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Front Page » Top Stories » County Considers 4 Million Incentive To Lure Financial Company

County Considers 4 Million Incentive To Lure Financial Company

Written by on September 8, 2005

By Suzy Valentine
A veiled financial entity could bring 88 jobs to western Miami-Dade County and invest $100 million if the county commission approves more than $4 million in incentives today (9/8).

The company – targeted but unidentified by the Beacon Council, the county economic development group – is weighing one location here and an alternative in California for a global processing center that it says would bring 50 direct and 38 indirect jobs. It plans to create those posts – with an average salary of $65,828 and $13,000 in benefits – within its first three years here.

The commission is to decide on two incentives. The first proposes six years of tax incentives of $8,333.30 from 2007 to 2012. The second would provide yearly inducements of $385,061.20 from 2007 through 2016.

The Beacon Council’s Jaap Donath, vice president of research and strategic planning, said the council is fulfilling its mission for financial services, one of its targeted industries.

Commissioner Jose "Pepe" Diaz represents the targeted area, encompassing parts of the county from Southwest Eighth to Northwest 202nd streets. That area includes Doral, Hialeah, Hialeah Gardens, Medley, Virginia Gardens and some unincorporated areas.

"It’s outside the traditional banking area," said Seno Bril, president of the Florida International Bankers Association and general manager of PNB Paribas, "but a regional back office or information technology operation doesn’t need to be in Aventura or Brickell nor on Biscayne Boulevard."

The move, said Mr. Bril, would consolidate the region’s financial reputation.

"The larger the banking sector in South Florida, the better," he said. "It’s more jobs, more competition and more choice for consumers."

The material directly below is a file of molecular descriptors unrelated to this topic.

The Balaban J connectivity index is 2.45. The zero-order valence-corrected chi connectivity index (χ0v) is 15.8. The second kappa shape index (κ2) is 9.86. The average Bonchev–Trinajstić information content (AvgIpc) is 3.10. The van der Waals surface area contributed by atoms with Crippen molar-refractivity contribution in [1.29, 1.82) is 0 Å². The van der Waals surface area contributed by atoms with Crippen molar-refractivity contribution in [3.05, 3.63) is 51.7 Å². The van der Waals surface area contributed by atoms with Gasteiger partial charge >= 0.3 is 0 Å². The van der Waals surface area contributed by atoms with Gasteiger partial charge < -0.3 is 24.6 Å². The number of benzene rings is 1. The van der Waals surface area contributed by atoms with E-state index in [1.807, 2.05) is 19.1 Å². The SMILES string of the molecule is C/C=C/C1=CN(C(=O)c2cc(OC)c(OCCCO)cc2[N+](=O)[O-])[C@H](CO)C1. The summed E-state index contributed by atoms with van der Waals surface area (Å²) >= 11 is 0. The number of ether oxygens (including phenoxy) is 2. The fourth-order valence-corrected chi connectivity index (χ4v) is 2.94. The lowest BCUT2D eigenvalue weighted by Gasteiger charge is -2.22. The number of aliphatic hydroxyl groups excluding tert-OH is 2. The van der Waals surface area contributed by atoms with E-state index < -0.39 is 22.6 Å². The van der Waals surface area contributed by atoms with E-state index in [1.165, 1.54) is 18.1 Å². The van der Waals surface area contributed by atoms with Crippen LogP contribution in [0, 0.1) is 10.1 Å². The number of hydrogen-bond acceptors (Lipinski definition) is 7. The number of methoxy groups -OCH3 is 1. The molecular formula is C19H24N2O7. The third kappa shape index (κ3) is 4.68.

One of Mr. Bril’s predecessors isn’t so sure about the incentives.

"It raises the question of whether public sector dollars should be spent on a private sector initiative," said Dennis Nason of Coral Gables-based executive search business Nason & Nason. "There are some that would argue it brings esprit de corps and jobs."

Mr. Nason said funds from the county don’t make for a level playing field.

"Do you give money to Citibank and not to the Bank of America?" he asked. "It could make the market less rather than more competitive."

But the head of a statewide banking association welcomed the possibility.

"It solidifies Miami as a financial services headquarters," said Alex Sanchez, president of the Florida Bankers Association. "People take notice and banks take notice. It brings jobs with a higher wage and more spending power for houses, goods and services."

The unnamed organization plans to acquire 200,000 square feet of office space that Mr. Nason said equates to "three floors in a newer building."

"It’s the Beacon Council’s mission to bring these players to the county," said Barry Johnson, executive vice president of marketing and communications at the Greater Miami Chamber of Commerce. "New banking jobs are enriching the community."